Generation Z makes up more than a quarter of the world's population. Yes, they are young but they have amply demonstrated their ability to commit themselves to a fairer, more sustainable and inclusive world. And they will settle for nothing less.
Gen Z. A brief overview
Starting from the beginning, if we were to define Gen Z, we would say that they are those born in the decade between the mid-1990s and the mid-2000s, although the start and end dates are still a matter of debate among sociologists.
They are the first generation to be educated entirely in a digital environment, the so-called digital natives, for whom the smartphone, thanks to high-speed internet, has become the main interface of their lives.
The smartphone is the great tool of the 21st century. It has massively changed the way we relate to our environment and to each other. A few grams and inches condense dozens of functionalities that, when used wisely and creatively, have no limits. We could consider it the figurehead of young people, its main metaphor.
However, their capabilities and concerns far exceed the dimensions of their devices. Youngers are leading a wave that generates trends, changes the structure of thinking and sets the new standards. In large part due to the power of social media, which raise their voice in the mainstream in a way that no generation their age has ever enjoyed before.
Who are the young people?
Perhaps by maturing in a period of continuous instability and uncertainty dominated by financial, natural and social crises, they have developed a great capacity to adapt to change and resilience.
The lack of job security in this liquid modernity have turned them into creative, self-taught people, unafraid of entrepreneurship and lifelong learners. They have no complexes when it comes to defending their freedom and identity.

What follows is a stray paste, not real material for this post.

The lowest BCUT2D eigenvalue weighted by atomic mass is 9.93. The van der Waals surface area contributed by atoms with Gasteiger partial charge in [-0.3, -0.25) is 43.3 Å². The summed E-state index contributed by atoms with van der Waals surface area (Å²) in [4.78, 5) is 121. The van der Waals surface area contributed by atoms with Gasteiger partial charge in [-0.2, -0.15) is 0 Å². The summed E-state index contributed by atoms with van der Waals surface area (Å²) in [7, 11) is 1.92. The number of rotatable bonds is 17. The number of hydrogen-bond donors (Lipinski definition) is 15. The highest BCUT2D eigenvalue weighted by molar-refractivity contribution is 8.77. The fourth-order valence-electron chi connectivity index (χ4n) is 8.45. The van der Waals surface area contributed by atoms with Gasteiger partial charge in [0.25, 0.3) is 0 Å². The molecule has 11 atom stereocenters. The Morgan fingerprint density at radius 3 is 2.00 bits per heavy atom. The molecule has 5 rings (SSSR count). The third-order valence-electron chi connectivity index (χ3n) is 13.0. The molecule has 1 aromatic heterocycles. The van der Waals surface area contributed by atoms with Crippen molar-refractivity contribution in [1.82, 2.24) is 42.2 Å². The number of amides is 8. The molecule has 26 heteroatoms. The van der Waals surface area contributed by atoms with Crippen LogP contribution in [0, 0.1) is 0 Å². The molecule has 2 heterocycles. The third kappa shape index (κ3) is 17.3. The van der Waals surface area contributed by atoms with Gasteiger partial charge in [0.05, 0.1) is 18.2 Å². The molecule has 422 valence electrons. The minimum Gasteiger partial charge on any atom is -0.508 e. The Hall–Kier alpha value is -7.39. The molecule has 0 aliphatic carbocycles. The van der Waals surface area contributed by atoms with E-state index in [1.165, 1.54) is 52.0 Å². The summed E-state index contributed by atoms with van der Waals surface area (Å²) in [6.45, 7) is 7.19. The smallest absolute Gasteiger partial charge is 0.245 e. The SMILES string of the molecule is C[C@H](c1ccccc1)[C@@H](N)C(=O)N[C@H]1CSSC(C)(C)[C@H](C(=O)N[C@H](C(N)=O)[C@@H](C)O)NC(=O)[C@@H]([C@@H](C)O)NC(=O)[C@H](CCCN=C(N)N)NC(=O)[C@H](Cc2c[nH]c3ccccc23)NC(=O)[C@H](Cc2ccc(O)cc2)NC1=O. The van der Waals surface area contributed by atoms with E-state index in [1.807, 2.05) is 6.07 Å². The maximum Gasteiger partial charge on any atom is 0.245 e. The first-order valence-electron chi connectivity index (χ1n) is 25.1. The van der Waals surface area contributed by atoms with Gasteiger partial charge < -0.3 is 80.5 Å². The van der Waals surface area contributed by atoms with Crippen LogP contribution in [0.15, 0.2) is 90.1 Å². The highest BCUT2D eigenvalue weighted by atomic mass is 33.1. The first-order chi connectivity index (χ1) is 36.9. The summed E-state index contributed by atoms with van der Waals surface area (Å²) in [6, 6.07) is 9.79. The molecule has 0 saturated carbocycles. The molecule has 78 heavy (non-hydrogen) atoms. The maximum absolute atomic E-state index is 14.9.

They are multitasking and multiscreen. They have the ability to do several functions and handle different devices at the same time. In fact, online media are their main source of information. They are very self-conscious, self-reliant and innovative.
They reject inherited stereotypes and embrace social causes such as feminism, ecology, anti-racism and sexual diversity rights. They demonstrate a strong social and environmental awareness.
Gen Z's social commitment could be illustrated by that quote from Ernest Hemingway at the very end of the film Seven: "The world is a fine place and worth fighting for." (They agree not only with the second part). For them, it is non-negotiable to aspire to Justice and Equality, in capital letters.
The change you are
Thus, we understand that two young activists belonging to Gen Z are among the most influential people on the planet. Malala Yousafzai, born in 1996, was awarded the Nobel Peace Prize at the age of 17; and climate activist Greta Thumberg, born in 2003, was named Time magazine's Person of the Year 2019.
The world is changing now, it is doing so as you read these lines. For this reason, Advantere is publishing a series of 30 videos of innovative people who can inspire others, perhaps you, to lead the transformation.